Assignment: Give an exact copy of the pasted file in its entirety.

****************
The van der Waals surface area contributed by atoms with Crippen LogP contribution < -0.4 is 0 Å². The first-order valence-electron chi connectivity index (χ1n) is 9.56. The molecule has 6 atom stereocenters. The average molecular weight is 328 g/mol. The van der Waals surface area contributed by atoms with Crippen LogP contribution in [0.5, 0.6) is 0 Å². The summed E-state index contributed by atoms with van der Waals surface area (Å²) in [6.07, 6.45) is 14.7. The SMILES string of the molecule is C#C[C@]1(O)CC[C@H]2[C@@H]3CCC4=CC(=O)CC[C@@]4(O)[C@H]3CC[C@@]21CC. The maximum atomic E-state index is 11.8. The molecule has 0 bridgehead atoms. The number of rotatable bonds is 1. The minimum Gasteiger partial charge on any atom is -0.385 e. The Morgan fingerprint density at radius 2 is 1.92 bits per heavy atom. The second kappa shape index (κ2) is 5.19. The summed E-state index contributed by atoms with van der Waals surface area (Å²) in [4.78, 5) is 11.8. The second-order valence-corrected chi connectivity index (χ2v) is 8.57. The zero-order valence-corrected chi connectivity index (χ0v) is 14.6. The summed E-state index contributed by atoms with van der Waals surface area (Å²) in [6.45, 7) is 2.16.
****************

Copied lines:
The van der Waals surface area contributed by atoms with Crippen LogP contribution < -0.4 is 0 Å². The first-order valence-electron chi connectivity index (χ1n) is 9.56. The molecule has 6 atom stereocenters. The average molecular weight is 328 g/mol. The van der Waals surface area contributed by atoms with Crippen LogP contribution in [0.5, 0.6) is 0 Å². The summed E-state index contributed by atoms with van der Waals surface area (Å²) in [6.07, 6.45) is 14.7. The SMILES string of the molecule is C#C[C@]1(O)CC[C@H]2[C@@H]3CCC4=CC(=O)CC[C@@]4(O)[C@H]3CC[C@@]21CC. The maximum atomic E-state index is 11.8. The molecule has 0 bridgehead atoms. The number of rotatable bonds is 1. The minimum Gasteiger partial charge on any atom is -0.385 e. The Morgan fingerprint density at radius 2 is 1.92 bits per heavy atom. The second kappa shape index (κ2) is 5.19. The summed E-state index contributed by atoms with van der Waals surface area (Å²) in [4.78, 5) is 11.8. The second-order valence-corrected chi connectivity index (χ2v) is 8.57. The zero-order valence-corrected chi connectivity index (χ0v) is 14.6. The summed E-state index contributed by atoms with van der Waals surface area (Å²) in [6.45, 7) is 2.16.